Nuts are undoubtedly one of the best sources of fiber, omega-3 fatty acids, and unsaturated fats, all of which are heart-healthy nutrients. As these are obtained from trees, they are rich in plant fats, sterols, and nutrients which are good for overall health. These nutrients contain compounds which can help lower blood triglycerides. Studies[5] have shown that a serving of tree nuts can lower triglyceride levels by 2.2 mg/dL.

Some of the common tree nuts which are good for the heart include almonds, walnuts, cashew nuts, pistachios, brazil nuts, and macadamia nuts. As these nuts are loaded with calories, it is suggested to eat these in moderation. Hence, it is advised to eat at least 3 servings to a maximum of 7 servings per week to decrease the fat content in the blood. Moreover, high-density lipoprotein (HDL) or good cholesterol also increases when you consume foods rich in essential fatty acids such as almonds, walnuts, flax seeds, and chia seeds.

5. Garlic

Garlic is one of the widely used spices in India due to its health benefits. It is known to be a healthy herb for the heart for its cholesterol and blood pressure lowering properties. The antioxidant properties of garlic prevent oxidation of free radicals and cholesterol which can up the risk of heart disease. Garlic not only lowered triglyceride levels but it also reduced total cholesterol levels. Moreover, it also helps to regulate glucose homeostasis and insulin secretion aiding to keep your blood glucose levels in check along with triglycerides.

Studies[6] have shown that as compared to cooked and boiled garlic, raw garlic has a profound effect in reducing glucose, cholesterol, and triglyceride levels. Although including garlic in your dishes is not a bad idea but to make the most of it, it is wise to eat it raw. You can have 2 cloves of garlic with water early in the morning (preferably on an empty stomach) to reap its benefits.

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Additionally, here are a few diet tips to help you lower triglyceride levels

– Reduce your intake of saturated and trans-fat in your diet which is commonly found in animal products, fast foods, commercially baked goods, and other packaged foods.

– You can opt for oils rich in monounsaturated and polyunsaturated fats such as olive oil or canola oil for cooking. These not only keep your cholesterol in check but also protect the heart.

– Eat a diet low in carbohydrates and fats and high in protein, especially plant proteins which can help control triglycerides naturally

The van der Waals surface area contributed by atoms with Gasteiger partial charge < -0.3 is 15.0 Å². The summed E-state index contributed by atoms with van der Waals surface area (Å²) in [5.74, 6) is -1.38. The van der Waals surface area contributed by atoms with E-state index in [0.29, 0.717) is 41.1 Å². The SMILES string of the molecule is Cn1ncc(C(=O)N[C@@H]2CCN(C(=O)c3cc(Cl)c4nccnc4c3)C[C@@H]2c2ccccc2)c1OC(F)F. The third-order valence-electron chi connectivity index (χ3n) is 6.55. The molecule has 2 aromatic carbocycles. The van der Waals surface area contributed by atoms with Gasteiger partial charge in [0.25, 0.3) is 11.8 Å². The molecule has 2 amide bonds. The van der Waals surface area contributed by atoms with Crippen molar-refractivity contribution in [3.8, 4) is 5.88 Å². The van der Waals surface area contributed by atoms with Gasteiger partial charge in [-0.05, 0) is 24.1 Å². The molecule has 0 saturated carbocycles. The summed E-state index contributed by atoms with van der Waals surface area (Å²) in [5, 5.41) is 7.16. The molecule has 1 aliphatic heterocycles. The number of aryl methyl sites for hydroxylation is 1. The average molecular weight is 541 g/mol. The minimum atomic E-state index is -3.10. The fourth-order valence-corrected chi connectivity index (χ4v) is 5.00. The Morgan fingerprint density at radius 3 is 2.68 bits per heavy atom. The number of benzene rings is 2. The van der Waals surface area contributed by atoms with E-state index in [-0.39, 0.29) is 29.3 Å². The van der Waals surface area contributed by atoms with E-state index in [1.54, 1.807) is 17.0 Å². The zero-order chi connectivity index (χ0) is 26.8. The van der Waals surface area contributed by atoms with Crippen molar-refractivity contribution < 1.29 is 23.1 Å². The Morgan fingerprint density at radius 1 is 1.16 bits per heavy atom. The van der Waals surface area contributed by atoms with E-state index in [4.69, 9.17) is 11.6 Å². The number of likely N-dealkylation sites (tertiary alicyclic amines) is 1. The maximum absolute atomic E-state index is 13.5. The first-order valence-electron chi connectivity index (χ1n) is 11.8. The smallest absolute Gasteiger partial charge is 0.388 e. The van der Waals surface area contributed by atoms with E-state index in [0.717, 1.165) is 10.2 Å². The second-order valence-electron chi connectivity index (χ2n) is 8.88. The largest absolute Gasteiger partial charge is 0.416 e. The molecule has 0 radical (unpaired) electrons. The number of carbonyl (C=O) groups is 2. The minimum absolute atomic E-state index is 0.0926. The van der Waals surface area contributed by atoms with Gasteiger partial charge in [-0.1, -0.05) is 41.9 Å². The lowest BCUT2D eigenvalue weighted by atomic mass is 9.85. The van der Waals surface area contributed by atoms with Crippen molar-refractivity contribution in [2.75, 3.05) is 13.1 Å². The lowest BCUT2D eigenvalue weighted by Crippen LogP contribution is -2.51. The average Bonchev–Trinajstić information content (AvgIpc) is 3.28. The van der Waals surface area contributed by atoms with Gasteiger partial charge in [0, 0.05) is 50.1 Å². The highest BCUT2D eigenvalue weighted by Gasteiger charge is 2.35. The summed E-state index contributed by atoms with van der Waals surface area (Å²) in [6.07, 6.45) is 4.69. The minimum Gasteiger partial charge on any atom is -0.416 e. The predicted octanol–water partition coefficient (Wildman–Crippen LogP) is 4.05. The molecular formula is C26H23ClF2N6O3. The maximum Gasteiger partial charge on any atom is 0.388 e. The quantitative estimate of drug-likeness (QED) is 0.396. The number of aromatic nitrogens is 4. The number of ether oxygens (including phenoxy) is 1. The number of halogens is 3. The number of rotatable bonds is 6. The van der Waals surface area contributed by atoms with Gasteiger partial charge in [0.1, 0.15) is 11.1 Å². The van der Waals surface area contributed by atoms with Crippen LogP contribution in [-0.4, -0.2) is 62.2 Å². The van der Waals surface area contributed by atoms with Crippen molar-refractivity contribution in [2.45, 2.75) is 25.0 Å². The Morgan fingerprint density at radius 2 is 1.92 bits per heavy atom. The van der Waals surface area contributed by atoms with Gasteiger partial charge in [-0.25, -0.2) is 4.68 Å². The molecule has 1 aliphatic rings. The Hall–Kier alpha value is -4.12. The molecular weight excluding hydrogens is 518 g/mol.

– Eat more vegetables like cauliflower, broccoli, and celery as well as potatoes with skin. These are highly recommended for their fiber content. It is preferable to steam vegetables but they may be boiled too.

Follow these simple tips to control triglycerides and cholesterol level at home. Also, go for regular health tests and consult your doctor if your lipid profile tests are abnormal or indicate high cholesterol level despite following diet control and taking medications on time. Stay healthy, stay happy!

(The article is reviewed by Dr. Swati Mishra, Medical Editor)

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1. Albrink MJ, Newman T, Davidson PC. Effect of high- and low-fiber diets on plasma lipids and insulin. Am J Clin Nutr. 1979 Jul;32(7):1486-91.

2. Qureshi AA, Sami SA, Khan FA. Effects of stabilized rice bran, its soluble and fiber fractions on blood glucose levels and serum lipid parameters in humans with diabetes mellitus Types I and II. J Nutr Biochem. 2002 Mar;13(3):175-187.

3. Mozaffarian D, Rimm EB. Fish intake, contaminants, and human health: evaluating the risks and the benefits. JAMA. 2006 Oct 18;296(15):1885-99. Review. Erratum in: JAMA. 2007 Feb 14;297(6):590.

4. Wang Y, Jones PJ, Ausman LM, Lichtenstein AH. Soy protein reduces triglyceride levels and triglyceride fatty acid fractional synthesis rate in hypercholesterolemic subjects. Atherosclerosis. 2004 Apr;173(2):269-75.

5. Del Gobbo LC, Falk MC, Feldman R, Lewis K, Mozaffarian D. Effects of tree nuts on blood lipids, apolipoproteins, and blood pressure: systematic review, meta-analysis, and dose-response of 61 controlled intervention trials. Am J Clin Nutr. 2015 Dec;102(6):1347-56.

6. Thomson M, Al-Qattan KK, Bordia T, Ali M. Including garlic in the diet may help lower blood glucose, cholesterol, and triglycerides. J Nutr. 2006 Mar;136(3 Suppl):800S-802S.